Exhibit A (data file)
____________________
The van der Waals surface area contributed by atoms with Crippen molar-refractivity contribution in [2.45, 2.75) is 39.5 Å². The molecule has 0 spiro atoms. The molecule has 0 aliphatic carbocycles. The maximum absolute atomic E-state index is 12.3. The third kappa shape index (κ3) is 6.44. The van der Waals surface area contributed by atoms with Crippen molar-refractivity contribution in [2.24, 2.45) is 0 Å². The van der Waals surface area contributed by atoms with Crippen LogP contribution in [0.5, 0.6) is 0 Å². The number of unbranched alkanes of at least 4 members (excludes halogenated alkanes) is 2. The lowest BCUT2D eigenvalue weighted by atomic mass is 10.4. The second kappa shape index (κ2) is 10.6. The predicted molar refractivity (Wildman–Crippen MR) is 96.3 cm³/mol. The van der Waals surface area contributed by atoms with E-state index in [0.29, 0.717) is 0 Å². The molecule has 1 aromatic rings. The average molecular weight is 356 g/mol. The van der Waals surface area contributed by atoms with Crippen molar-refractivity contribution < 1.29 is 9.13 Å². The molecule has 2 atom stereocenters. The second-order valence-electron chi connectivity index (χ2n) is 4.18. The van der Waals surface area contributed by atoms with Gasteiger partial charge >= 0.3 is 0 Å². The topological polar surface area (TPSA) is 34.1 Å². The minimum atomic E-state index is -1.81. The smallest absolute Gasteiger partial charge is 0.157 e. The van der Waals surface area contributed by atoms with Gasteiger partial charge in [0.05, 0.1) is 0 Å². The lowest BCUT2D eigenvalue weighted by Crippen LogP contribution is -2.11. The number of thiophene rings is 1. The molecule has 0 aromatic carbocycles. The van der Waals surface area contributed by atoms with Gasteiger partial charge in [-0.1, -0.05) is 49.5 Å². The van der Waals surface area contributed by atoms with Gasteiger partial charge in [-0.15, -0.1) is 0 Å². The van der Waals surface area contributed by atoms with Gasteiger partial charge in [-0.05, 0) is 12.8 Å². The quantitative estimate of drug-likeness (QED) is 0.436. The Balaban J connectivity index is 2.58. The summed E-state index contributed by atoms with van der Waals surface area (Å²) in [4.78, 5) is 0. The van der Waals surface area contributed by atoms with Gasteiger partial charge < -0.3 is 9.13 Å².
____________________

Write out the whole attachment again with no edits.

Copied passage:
The van der Waals surface area contributed by atoms with Crippen molar-refractivity contribution in [2.45, 2.75) is 39.5 Å². The molecule has 0 spiro atoms. The molecule has 0 aliphatic carbocycles. The maximum absolute atomic E-state index is 12.3. The third kappa shape index (κ3) is 6.44. The van der Waals surface area contributed by atoms with Crippen molar-refractivity contribution in [2.24, 2.45) is 0 Å². The van der Waals surface area contributed by atoms with Crippen LogP contribution in [0.5, 0.6) is 0 Å². The number of unbranched alkanes of at least 4 members (excludes halogenated alkanes) is 2. The lowest BCUT2D eigenvalue weighted by atomic mass is 10.4. The second kappa shape index (κ2) is 10.6. The predicted molar refractivity (Wildman–Crippen MR) is 96.3 cm³/mol. The van der Waals surface area contributed by atoms with E-state index in [0.29, 0.717) is 0 Å². The molecule has 1 aromatic rings. The average molecular weight is 356 g/mol. The van der Waals surface area contributed by atoms with Crippen molar-refractivity contribution < 1.29 is 9.13 Å². The molecule has 2 atom stereocenters. The second-order valence-electron chi connectivity index (χ2n) is 4.18. The van der Waals surface area contributed by atoms with Gasteiger partial charge >= 0.3 is 0 Å². The topological polar surface area (TPSA) is 34.1 Å². The minimum atomic E-state index is -1.81. The smallest absolute Gasteiger partial charge is 0.157 e. The van der Waals surface area contributed by atoms with Gasteiger partial charge in [0.05, 0.1) is 0 Å². The lowest BCUT2D eigenvalue weighted by Crippen LogP contribution is -2.11. The number of thiophene rings is 1. The molecule has 0 aromatic carbocycles. The van der Waals surface area contributed by atoms with Gasteiger partial charge in [-0.1, -0.05) is 49.5 Å². The van der Waals surface area contributed by atoms with Gasteiger partial charge in [-0.15, -0.1) is 0 Å². The van der Waals surface area contributed by atoms with Gasteiger partial charge in [-0.05, 0) is 12.8 Å². The quantitative estimate of drug-likeness (QED) is 0.436. The Balaban J connectivity index is 2.58. The summed E-state index contributed by atoms with van der Waals surface area (Å²) in [4.78, 5) is 0. The van der Waals surface area contributed by atoms with Gasteiger partial charge < -0.3 is 9.13 Å².